Through a Lens, Darkly, Part II

A conversation with San Pedro photographer Ray Carofano
by Bondo Wyszpolski

In Carofano’s personal statement, he has this to say about his darkroom work: “All of my prints are silver gelatin. I hand-manipulate them in selective areas during the exposure of the photographic paper. I then split-tone the prints, using sepia and selenium, furthering the transformation of my work. Much of my personal expression goes into the printing stage. I, therefore, regard the work in the darkroom as more creative than technical.”
In your case, I say, the creative process is two-fold – intuitively discovering the composition you want and also what you do with it in the darkroom.
Carofano acknowledges this. “The technique that I do in the darkroom is something that I found by just experimentation. It all came about [when] I wanted to soften an image. It was actually a portrait of a middle-aged woman and I wanted to make it softer because it was under a harsh light.” He goes on to explain how he achieves those bleeding blacks (a signature trait, actually) and that kind of foggy look. “When I applied it to some of the landscape work I did,” he says of the process, “it heightened the mysteriousness of the image, which I had originally felt anyway.”
It also captured that sense of solitude and fright that Carofano had felt in the woods many years before.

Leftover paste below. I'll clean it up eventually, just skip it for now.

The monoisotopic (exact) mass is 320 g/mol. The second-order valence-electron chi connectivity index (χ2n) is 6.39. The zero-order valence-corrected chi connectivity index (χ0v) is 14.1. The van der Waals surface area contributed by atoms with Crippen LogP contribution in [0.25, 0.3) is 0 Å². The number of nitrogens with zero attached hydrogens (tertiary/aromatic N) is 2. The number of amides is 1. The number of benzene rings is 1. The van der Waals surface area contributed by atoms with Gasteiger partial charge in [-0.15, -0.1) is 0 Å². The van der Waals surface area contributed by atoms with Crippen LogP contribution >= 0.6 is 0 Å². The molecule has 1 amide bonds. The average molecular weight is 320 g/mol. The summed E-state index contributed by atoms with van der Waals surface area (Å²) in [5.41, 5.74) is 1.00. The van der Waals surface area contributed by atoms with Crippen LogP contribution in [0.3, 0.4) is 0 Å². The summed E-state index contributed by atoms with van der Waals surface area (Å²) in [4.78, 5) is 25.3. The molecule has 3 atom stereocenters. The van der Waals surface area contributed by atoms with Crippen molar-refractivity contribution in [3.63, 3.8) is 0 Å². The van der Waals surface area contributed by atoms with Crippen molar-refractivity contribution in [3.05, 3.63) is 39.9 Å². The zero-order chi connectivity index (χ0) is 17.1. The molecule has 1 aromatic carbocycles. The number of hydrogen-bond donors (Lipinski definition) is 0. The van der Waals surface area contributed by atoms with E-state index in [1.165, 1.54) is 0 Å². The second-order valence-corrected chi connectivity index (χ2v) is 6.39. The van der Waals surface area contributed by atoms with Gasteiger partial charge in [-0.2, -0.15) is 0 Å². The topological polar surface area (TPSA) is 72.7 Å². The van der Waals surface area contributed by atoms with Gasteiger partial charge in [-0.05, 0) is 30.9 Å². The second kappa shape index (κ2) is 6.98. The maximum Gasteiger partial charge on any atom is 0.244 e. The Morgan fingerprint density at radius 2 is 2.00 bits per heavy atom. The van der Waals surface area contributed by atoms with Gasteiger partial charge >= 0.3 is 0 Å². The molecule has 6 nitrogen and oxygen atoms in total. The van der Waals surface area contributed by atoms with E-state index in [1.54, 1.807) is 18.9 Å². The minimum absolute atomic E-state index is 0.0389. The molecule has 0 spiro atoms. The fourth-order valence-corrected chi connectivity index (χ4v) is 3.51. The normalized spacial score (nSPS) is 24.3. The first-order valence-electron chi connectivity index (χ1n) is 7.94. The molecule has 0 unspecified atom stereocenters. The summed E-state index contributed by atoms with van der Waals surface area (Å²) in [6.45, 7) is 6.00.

Some of the prints, with their sweeping soft browns, are reminiscent of the Pictorialists, popular a century ago (William E. Dassonville, Karl Struss, for example), but also of the earliest photographic plates by the likes of Gustave Le Gray and, before him, the daguerreotypes of Joseph-Philibert Girault de Prangey. In so much of Carofano’s work there is a disquieting sense of being at the edge of time rather than somewhere inside it, and a feeling that most of his subjects – trees, people, human constructions – are actively receding from us, actively deteriorating. Meanwhile, the images stop us in our tracks.
Photographer Gil Mares, who also lives in San Pedro and has been pointing his camera at ships in the harbor, tells me he has admired Carofano’s work for a long time: “Carofano can find the exceedingly ordinary around us and transmute it to the exceedingly extraordinary with his unique vision and mastery as a printer.”
“I can teach you how to print like I do,” Carofano says; “I’ve done it in workshops.” He then mentions Michael Cannon, whose photographs are on the walls surrounding us, the recipient of a one-man show in Carofano’s Gallery 478. “There’s similarities, obviously, if you look at his work and my work. Well, Michael is a student of mine. I showed him how to print this way and how to do the toning.
“But I can’t tell him how to see; he does his own seeing, he has his own vision. That’s what makes it different. People say to me, Aren’t you afraid? You teach all these people how to print. Don’t you think all their work will look like yours? Of course it won’t look like mine. I have a different mind, I have different vision. You can take five people and put them all in the same spot, and aim out at the same subject matter at the shoot, and everything will look different.
“We all interpret subject matter differently,” Carofano emphasizes. “All the incoming information, what we do with it, we all have different computers up here.” He laughs. “Different software.” Then he pauses, perhaps wondering if he should push this amusing analogy one final time: “No two people are running on the same program these days.”
One hand washes the other